Atlantic Canada’s only nuclear power plant is expected to complete its refurbishment this fall, marking the end of a risky project that saw spills, cost overruns and federal-provincial squabbling.
When the Point Lepreau generating station in New Brunswick was shut down in March, 2008, NB Power officials said the refurbishment would span 18 months and cost $1.4-billion.
More than four years and another billion dollars later, the provincial Crown utility company is hoping the repairs will extend the plant’s life by 27 years, supplying about one-third of New Brunswick’s power needs.
“Point Lepreau will be a valuable asset and a great investment for $2.4-billion,” NB Power president Gaetan Thomas said in an interview.
“We are still going to be able to produce clean energy from Point Lepreau – over 700 megawatts – for less than nine cents per kilowatt hour and that makes it a very competitive option.”
But Norm Rubin of Energy Probe, a Toronto-based energy watchdog group, said the refurbishment and the lapses along the way underscore the risks associated with nuclear technology.
“Because it’s nuclear it is inherently hazardous and everything has to go right,” Mr. Rubin said.
“Because of that, every kind of small boo-boo turns into a megaproject boo-boo, so it is an unforgiving technology.
“Some of the problems that turned this thing into a laughing stock were really weird … like dropping a turbine into the ocean.”
On Oct. 15, 2008, two turbine rotors plunged into the Saint John harbour as they were being loaded onto a barge for delivery to Point Lepreau. They had to be recovered and sent back to the manufacturer for repair in Britain.
There were also two spills of radioactive-heavy water within the past year, one of which prompted an evacuation. In each case no one was hurt and the heavy water was retrieved.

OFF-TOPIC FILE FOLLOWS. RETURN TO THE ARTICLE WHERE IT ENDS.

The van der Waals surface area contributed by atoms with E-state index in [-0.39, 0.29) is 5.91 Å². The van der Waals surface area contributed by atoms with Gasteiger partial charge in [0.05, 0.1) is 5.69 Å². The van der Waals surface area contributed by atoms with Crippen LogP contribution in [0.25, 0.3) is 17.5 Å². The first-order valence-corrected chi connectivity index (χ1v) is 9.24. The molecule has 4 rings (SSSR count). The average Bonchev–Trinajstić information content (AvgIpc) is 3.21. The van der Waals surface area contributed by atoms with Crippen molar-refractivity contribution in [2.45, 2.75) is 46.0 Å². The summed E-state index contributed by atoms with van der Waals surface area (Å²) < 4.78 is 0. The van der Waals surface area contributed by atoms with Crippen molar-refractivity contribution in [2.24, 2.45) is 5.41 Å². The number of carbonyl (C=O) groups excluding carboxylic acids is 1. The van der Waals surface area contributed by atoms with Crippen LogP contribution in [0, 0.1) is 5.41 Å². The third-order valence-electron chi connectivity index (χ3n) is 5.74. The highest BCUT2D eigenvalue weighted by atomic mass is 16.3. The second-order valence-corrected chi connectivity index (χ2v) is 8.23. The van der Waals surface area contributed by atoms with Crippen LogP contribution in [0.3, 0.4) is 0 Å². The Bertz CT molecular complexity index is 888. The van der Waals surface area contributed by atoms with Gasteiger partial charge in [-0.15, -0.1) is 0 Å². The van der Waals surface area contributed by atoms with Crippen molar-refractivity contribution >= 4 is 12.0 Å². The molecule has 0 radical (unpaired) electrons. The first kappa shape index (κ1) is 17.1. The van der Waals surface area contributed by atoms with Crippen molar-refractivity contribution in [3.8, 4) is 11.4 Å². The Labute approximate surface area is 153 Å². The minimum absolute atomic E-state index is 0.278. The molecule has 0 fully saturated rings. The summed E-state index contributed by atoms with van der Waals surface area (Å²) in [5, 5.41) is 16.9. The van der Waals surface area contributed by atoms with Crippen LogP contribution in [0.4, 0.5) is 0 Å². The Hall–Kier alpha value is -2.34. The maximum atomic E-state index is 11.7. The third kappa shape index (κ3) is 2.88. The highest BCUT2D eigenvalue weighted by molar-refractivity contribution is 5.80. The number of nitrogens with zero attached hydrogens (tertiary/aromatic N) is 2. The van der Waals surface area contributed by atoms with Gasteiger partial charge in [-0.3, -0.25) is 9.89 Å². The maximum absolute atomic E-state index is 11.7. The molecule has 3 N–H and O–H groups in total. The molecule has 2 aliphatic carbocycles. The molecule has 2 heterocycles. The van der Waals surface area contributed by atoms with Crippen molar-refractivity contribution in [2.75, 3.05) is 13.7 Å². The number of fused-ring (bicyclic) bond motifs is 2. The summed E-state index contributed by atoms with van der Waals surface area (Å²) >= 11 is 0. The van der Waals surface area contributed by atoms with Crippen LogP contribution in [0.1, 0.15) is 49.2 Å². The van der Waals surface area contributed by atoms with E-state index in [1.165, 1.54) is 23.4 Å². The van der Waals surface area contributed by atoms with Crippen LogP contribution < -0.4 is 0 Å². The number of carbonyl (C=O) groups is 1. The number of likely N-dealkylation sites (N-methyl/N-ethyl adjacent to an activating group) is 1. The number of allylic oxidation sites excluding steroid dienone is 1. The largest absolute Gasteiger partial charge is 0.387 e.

The setbacks were noticed by Hydro-Québec, which announced last month that it would not proceed with a $4.3-billion refurbishment of its Gentilly-2 reactor – the only nuclear power plant in Quebec. The Crown-owned utility company’s president cited the problems at Point Lepreau as a factor in the decision.
Critics of the work at Point Lepreau constantly warned of what happened in Ontario. In 1997, four nuclear reactors in Pickering, Ont., were shut down to perform upgrades to the emergency shutdown system, and the effort to restart them resulted in long delays and major cost overruns.
A review committee appointed by the Ontario government attributed the cost hikes to bad management.
“We actually applied all the lessons from Ontario, but because it was the first time to do a CANDU-6 reactor there were other lessons to be learned,” Mr. Thomas said.
One of the biggest lessons to be learned was how to properly replace the plant’s 380 calandria tubes, which house fuel channels and uranium fuel bundles that power the reactor.
Point Lepreau was commissioned in 1983 and was the world’s first CANDU-6 reactor to begin commercial production of electricity.
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